How to Use Robotic Process Automation (RPA) for Customer Service

What’s better than a happy customer?

A happy customer that you were able to satisfy with only a fraction of the effort normally expended.

Sound good? Then you need RPA!

Robotic process automation (RPA) is being utilized by a growing number of businesses in everything from sales and marketing to finance and accounting to customer service.

With RPA, customer service teams are able to integrate systems, streamlining both the end-customer’s experience, as well as the team’s backend workflow.

What Is RPA?

Before we get to the specifics, let’s quickly define and explain RPA in general terms. RPA utilizes software robots (or “bots”) to automatically complete tasks according to business-defined rules. Whether you realize it or not, you’ve already experienced RPA before. For example…

  • If you’re shopping for a home, you may tell your real estate agent your specifications (zip code, price range, bed/bath numbers, etc.) and then receive an email each morning containing new listings that match your criteria. That email is automatically composed and delivered according to the system’s rules – that’s RPA!
  • If you receive store coupons for the products you frequently buy at the grocery store, then you’re benefiting from RPA.

In short, RPA is the programming of robots to automatically perform step-by-step actions according to custom, business-defined rules. Let’s look at how this technology can be applied to customer service!

Better Experiences for Customers and Customer Service Reps  Through Integrated Systems

Perhaps one of the best uses of RPA in the customer service field is for integrating customer service representative (CSR) systems. Organizations can use RPA to unite disparate systems and databases, making search and retrieval of customer information much easier for customer service representatives. Of course, this benefits both the employee (by making their job easier) and the customer (by expediting the phone call, online, chat, PoS interaction, etc.).

Many companies use RPA to integrate their email databases, call centers, membership/loyalty account number systems, and other core systems, providing real-time access to data across applications. This gives CSRs a consolidated view of the customer’s profile and information. Everything from billing history to records of previous interactions can be quickly viewed in a single dashboard, allowing the CSR to better answer questions, handle complaints, and maximize selling opportunities.

With RPA, businesses are able to provide a more efficient and comprehensive service that better demonstrates their value to customers. A unified dashboard, for example…

  • Can prevent a CSR from extending an offer the customer has already received multiple times.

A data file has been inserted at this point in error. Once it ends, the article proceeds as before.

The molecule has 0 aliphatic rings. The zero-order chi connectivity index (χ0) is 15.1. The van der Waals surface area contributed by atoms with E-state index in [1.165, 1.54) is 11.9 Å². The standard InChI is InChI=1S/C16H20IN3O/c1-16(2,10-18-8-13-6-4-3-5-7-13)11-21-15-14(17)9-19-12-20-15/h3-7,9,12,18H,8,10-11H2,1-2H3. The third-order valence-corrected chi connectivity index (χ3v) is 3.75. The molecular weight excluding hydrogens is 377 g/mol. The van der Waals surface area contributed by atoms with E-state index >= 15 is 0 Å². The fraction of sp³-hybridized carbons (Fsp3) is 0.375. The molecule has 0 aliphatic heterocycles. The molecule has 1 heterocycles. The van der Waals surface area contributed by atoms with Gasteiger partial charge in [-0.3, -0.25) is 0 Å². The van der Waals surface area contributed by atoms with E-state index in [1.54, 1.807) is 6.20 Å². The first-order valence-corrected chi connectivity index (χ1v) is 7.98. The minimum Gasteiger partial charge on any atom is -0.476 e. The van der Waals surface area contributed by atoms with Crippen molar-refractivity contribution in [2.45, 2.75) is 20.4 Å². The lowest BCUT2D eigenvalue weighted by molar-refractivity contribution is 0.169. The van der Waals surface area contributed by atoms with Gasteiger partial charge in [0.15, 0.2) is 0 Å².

• Allows a CSR to quickly acknowledge past account issues or business errors, setting the stage for a positive interaction.
  • Makes it easy for CSRs to quickly locate relevant information, thereby minimizing wait times and delays and improving the overall delivery of service-level agreements.
  • Eliminates the need to login to multiple systems in order to perform tasks.
  • Frees up representatives to shift the focus of their work from data retrieval to more meaningful customer engagements that prioritize improvements in customer satisfaction.

Manage & Schedule Service Requests

Another popular use for RPA in customer service is in receiving service requests and scheduling appointments. With this approach, it’s easy for customers to submit service requests – whether through email, automated phone systems, chatbots, or other means – and have those requests pushed through to a customer service representative. The CSR can then enter the appointment into a single system, which will automatically push the appointment into a calendaring tool, line of business application, accounting software, or anywhere else that the data needs to flow, as determined by business defined rules. With RPA, the customer service rep only has to make a single entry, instead of the numerous they previously had to.

Many customer service departments also use RPA to schedule and trigger customer communications. A dental practice, for example, may periodically send out reminders to patients who are overdue for a cleaning. The service department of a car dealership may automate reminders to get an oil change based on the specific vehicle’s needs and the customer’s average mileage.

Once an appointment has actually been booked, RPA can be used to send notifications and reminders leading up to the time of the appointment. These are just a few of the ways that customer service teams can strategically implement RPA.

More Ways to Use RPA in Customer Service

RPA’s potential in customer service is limitless! In addition to the uses already described, customer service departments can use RPA for…

  • Renewal notices. Inform a customer that their service/plan will automatically be billed on a certain date.
  • Customer information updates. If a customer’s information is updated in one system, RPA can ensure the data is updated across all other company systems for that customer profile.
  • Request updated billing. If the credit card on file is due to expire, a notification can be sent to request that the customer update their billing information.
  • Send rewards or incentives. If a customer has been inactive for a certain period, an automation could be triggered to send a discount, reward, or incentive to return.

Want to learn more about how RPA can be used in your customer service department? Contact us for additional information!

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